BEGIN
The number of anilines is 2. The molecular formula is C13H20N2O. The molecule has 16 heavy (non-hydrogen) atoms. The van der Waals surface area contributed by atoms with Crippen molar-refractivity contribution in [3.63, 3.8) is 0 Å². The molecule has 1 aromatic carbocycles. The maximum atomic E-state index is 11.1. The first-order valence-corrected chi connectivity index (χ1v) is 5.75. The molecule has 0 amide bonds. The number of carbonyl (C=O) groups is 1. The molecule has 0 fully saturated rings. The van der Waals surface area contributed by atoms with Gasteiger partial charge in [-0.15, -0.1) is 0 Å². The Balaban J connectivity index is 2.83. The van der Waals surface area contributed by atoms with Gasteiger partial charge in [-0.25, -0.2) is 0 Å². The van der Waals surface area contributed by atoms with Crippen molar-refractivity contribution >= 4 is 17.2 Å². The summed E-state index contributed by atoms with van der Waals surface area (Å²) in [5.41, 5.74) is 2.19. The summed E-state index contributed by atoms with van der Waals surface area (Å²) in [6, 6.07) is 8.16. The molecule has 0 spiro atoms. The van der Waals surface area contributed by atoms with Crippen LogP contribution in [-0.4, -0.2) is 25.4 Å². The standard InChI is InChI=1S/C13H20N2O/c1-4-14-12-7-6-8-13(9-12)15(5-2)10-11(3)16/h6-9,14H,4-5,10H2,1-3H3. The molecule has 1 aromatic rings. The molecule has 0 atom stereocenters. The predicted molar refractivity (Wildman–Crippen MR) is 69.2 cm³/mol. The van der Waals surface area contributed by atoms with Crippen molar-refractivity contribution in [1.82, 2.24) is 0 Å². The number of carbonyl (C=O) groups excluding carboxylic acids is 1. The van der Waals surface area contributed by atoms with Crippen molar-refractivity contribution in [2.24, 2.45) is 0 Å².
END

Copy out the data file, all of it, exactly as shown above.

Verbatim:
The number of anilines is 2. The molecular formula is C13H20N2O. The molecule has 16 heavy (non-hydrogen) atoms. The van der Waals surface area contributed by atoms with Crippen molar-refractivity contribution in [3.63, 3.8) is 0 Å². The molecule has 1 aromatic carbocycles. The maximum atomic E-state index is 11.1. The first-order valence-corrected chi connectivity index (χ1v) is 5.75. The molecule has 0 amide bonds. The number of carbonyl (C=O) groups is 1. The molecule has 0 fully saturated rings. The van der Waals surface area contributed by atoms with Gasteiger partial charge in [-0.15, -0.1) is 0 Å². The Balaban J connectivity index is 2.83. The van der Waals surface area contributed by atoms with Gasteiger partial charge in [-0.25, -0.2) is 0 Å². The van der Waals surface area contributed by atoms with Crippen molar-refractivity contribution >= 4 is 17.2 Å². The summed E-state index contributed by atoms with van der Waals surface area (Å²) in [5.41, 5.74) is 2.19. The summed E-state index contributed by atoms with van der Waals surface area (Å²) in [6, 6.07) is 8.16. The molecule has 0 spiro atoms. The van der Waals surface area contributed by atoms with Crippen LogP contribution in [-0.4, -0.2) is 25.4 Å². The standard InChI is InChI=1S/C13H20N2O/c1-4-14-12-7-6-8-13(9-12)15(5-2)10-11(3)16/h6-9,14H,4-5,10H2,1-3H3. The molecule has 1 aromatic rings. The molecule has 0 atom stereocenters. The predicted molar refractivity (Wildman–Crippen MR) is 69.2 cm³/mol. The van der Waals surface area contributed by atoms with Crippen molar-refractivity contribution in [1.82, 2.24) is 0 Å². The number of carbonyl (C=O) groups excluding carboxylic acids is 1. The van der Waals surface area contributed by atoms with Crippen molar-refractivity contribution in [2.24, 2.45) is 0 Å².